One of the Navy’s most respected ship handlers will be laid to rest Tuesday in Maryland.
Retired Capt. Albert Lee Kaiss died in his Hagerstown home on July 25 from natural causes. He was 78.
Although best known as the 20th and 23rd commander of the battleship Missouri, Kaiss served on numerous vessels after graduating from the University of Maryland in 1962.
They included the dock landing ship Alamo, the destroyer escorts Lester and Charles Berry, the destroyer Henry B. Wilson and the frigate McCandless, where he served as the executive officer.
The surface warfare officer commanded the destroyer Paul F. Foster and the Belknap-class destroyer leader and cruiser William H. Standley before taking the helm of the recommissioned battleship Missouri in early 1985, according to the USS Missouri Association.
The warship where Gen. Douglas MacArthur received Japan’s unconditional surrender in 1945, the “Mighty Mo” had been mothballed for nearly three decades, even languishing as a museum relic, before the Pentagon ordered it revamped to star in President Ronald Reagan’s 600-ship Navy.
Unfortunately, a heart condition temporarily forced Kaiss into other duties. He commanded the mission task element of the hospital ship Mercy and served as Naval Surface Force’s assistant chief of staff for warfare and tactics before getting cleared in 1990 to return to sea duty.
He took the helm of the Missouri again during the battleship’s final years of active service.
That included the Missouri’s pummeling of Iraqi targets with both Tomahawk cruise missiles and naval gunfire in 1991. It was the first time the warship’s 16-inch guns had been fired since 1953 during the Korean War.
Capt. Kaiss was the commander on March 31, 1992, who ordered his XO to “haul down the colors" in Long Beach, California, decommissioning the Missouri for the second time.
Two days later, Kaiss followed the Mighty Mo into retirement.
“He was generous,” his daughter Julie Laing told Navy Times. “His family always came first and his ship was second — even though he loved that ship, the USS Missouri."
A highly-decorated combat veteran of wars in Vietnam and the Persian Gulf, his personal awards included multiple Legions of Merit and the Bronze Star for Valor. Kaiss was proud of his service, but he never bragged about it, Laing said.
“That’s what set him apart. He was always more about taking care of his crew than winning accolades. He loved to teach and he loved to solve problems," she said.
After retiring, Kaiss joined Scientific Atlanta and then a string of other companies so that he could mentor and train Navy officers in shiphandling and safety on the San Diego waterfront.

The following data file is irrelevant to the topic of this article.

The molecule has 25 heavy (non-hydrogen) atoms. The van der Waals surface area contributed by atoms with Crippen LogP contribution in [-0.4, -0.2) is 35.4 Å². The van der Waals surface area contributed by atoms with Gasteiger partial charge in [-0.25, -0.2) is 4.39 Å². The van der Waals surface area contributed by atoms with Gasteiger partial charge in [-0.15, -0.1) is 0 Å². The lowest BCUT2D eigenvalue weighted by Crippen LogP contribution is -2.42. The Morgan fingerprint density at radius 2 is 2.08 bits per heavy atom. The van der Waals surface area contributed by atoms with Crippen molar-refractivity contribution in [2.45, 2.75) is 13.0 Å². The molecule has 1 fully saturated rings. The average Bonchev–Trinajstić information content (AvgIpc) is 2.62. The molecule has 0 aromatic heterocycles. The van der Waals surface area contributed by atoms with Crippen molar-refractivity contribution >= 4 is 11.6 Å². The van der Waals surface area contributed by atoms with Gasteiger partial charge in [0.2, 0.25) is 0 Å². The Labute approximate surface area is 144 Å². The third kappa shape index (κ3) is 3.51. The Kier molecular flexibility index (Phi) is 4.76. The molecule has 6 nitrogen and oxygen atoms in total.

In a 2007 essay in “Proceedings,” the magazine of the U.S. Naval Institute, Kaiss urged the Navy to raise surface warfare officer training up to the levels enjoyed by aviators and submariners.
He voiced concerns that SWOs received limited bridge time at sea due to fuel restrictions. Shore-based simulators added only another 40 hours of training, he said. He feared their skills would deteriorate without practice and their qualification program was poorly defined and open to individual command interpretation.
Kaiss questioned whether the coveted “SWO badge has any meaning.”
In 2013 he retired from his civilian work and returned to Hagerstown with a new mission.
Although he already had earned master’s degrees from George Washington University, the U.S. Naval War College and National University, he felt he should return to Hagerstown Community College to pursue an associate’s degree.
A 1957 graduate of North Hagerstown High School, he’d started on the program but left to complete a business degree at Maryland.
“He loved to learn,” Laing said. “They offered to just give it to him but he said that he wanted to finish it.”
He was finishing a history degree when he died.
Preceded in death by his wife, Veronica (Resch) Kaiss, he is survived by daughter Julie Laing and son Andrew Lee Kaiss and grandsons Kelen, Cole and Charles.
He also leaves behind one of the nation’s largest milk bottle collections.
“He loved to hit the jackpot,” said Laing. “It was the thrill of the chase. And he loved the history of milk bottles.”
A memorial service is scheduled for Tuesday, July 31, at 10 a.m. at St. Ann Catholic Church, 1525 Oak Hill Avenue, in Hagerstown. A burial service with military honors follows two hours later at Mountain View Cemetery in nearby Sharpsburg.
In lieu of flowers, donations may be made to the USS Missouri Memorial Association in Hawaii.
Arrangements are being handled by the Douglas A. Fiery Funeral Home in Hagerstown.